Pay your quarterly estimated taxes (self-employed). Nearly every self-employed person receives at least some income with no taxes taken out. Sole proprietors (including freelancers), partners, and LLC members are not allowed to pay themselves as W-2 employees, which means that compensation is received pre-tax. S-Corporation shareholders – who are typically required to pay themselves a W-2 salary – will still owe taxes on their portion of profits each year. The IRS requires this income to be reported and taxes paid using quarterly estimated tax payments. And, since the IRS charges penalties on taxes owed but not received, paying your quarterly estimated tax can help you reduce your tax burden by avoiding those penalties.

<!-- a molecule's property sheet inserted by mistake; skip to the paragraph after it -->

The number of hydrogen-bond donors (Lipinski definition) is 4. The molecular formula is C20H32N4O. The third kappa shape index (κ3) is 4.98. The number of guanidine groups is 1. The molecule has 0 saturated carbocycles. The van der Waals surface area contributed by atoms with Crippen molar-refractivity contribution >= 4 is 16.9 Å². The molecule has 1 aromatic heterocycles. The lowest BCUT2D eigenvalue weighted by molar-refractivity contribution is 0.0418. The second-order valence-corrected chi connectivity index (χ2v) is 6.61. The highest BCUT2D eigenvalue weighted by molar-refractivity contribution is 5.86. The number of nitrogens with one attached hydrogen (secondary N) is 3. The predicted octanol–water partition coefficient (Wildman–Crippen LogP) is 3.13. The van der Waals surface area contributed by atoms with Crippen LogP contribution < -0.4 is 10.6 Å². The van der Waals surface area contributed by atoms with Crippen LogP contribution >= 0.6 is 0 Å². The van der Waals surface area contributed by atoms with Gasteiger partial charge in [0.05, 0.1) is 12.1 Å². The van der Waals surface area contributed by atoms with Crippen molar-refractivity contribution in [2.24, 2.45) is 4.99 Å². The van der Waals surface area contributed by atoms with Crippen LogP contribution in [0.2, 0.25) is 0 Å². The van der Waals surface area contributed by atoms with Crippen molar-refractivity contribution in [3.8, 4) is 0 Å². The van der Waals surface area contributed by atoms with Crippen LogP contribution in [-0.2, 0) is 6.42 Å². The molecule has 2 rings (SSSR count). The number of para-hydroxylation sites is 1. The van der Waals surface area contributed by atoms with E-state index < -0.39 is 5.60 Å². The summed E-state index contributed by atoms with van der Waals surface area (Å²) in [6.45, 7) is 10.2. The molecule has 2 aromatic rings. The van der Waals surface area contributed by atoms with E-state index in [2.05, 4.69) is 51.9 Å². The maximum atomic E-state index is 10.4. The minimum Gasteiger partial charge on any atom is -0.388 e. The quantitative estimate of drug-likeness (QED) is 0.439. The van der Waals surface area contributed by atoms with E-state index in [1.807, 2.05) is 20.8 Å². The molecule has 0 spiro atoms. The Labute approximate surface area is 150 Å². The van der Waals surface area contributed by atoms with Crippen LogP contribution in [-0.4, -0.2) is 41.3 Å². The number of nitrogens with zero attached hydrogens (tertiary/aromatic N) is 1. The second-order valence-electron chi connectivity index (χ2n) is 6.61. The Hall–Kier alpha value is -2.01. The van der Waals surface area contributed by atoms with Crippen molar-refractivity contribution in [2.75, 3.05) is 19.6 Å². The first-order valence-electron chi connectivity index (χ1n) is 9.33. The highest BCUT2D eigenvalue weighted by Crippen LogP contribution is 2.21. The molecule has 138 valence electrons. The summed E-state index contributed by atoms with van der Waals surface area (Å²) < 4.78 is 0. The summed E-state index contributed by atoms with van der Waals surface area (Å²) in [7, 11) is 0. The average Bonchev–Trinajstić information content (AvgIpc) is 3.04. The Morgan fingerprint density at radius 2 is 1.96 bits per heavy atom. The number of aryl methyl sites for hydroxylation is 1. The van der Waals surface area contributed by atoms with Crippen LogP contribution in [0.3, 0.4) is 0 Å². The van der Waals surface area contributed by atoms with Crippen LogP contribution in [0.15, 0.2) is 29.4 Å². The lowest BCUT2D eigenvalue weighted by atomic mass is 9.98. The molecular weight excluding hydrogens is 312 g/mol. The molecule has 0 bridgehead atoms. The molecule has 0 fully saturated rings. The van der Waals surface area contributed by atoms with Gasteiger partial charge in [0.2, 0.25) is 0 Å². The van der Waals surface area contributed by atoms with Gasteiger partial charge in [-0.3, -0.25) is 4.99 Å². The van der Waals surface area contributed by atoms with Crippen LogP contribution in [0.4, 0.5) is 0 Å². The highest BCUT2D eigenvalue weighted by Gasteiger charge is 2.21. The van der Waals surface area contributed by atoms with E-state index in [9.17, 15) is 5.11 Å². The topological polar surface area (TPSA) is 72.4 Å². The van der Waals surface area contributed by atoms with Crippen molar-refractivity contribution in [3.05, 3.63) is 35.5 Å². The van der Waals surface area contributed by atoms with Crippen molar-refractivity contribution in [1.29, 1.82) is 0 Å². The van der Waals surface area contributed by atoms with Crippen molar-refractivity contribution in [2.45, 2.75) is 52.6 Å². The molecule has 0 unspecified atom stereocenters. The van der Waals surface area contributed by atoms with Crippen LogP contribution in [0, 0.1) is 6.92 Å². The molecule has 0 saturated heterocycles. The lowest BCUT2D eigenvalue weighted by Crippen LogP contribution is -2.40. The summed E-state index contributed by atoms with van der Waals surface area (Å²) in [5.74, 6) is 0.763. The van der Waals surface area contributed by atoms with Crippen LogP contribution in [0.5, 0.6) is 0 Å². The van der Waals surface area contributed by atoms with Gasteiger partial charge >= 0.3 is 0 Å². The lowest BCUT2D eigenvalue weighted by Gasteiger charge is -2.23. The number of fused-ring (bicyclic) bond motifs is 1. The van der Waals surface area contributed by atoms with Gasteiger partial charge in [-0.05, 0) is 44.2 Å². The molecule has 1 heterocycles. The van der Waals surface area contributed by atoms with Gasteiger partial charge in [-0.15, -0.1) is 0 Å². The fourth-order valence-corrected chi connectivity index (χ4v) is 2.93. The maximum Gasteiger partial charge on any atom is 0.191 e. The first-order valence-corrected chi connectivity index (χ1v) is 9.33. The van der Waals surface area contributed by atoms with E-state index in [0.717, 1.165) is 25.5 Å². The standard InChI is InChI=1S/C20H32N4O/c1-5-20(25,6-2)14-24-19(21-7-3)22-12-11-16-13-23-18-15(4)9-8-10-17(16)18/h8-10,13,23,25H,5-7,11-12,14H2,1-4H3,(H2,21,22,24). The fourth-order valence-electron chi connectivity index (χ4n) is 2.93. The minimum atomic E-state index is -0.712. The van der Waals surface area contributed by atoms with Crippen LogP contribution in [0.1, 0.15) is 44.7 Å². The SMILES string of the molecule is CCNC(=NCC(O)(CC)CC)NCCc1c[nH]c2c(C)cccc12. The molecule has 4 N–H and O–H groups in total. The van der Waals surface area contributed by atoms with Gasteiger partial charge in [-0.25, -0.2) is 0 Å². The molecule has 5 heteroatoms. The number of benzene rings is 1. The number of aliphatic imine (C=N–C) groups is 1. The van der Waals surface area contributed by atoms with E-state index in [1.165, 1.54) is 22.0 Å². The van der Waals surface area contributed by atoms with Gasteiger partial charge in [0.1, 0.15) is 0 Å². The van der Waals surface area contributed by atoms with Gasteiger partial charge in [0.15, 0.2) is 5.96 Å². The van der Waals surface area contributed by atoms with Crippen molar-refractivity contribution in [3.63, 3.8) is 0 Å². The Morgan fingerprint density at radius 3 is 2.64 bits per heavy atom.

Next Level Tax-Planning Options to Consider
Looking for even more ways to potentially lower your tax bill? Here are a few higher-complexity tactics for avoiding unnecessary taxes.
Do you anticipate making more income in the current year?
Recognize capital losses. You can sell underperforming stocks, funds, or ETFs in a taxable investment account at a loss to offset up to $3,000 of ordinary income. That's right – getting rid of a few stinkers in your portfolio could actually save you on income taxes. You can also sell losing positions to offset capital gains from other investments.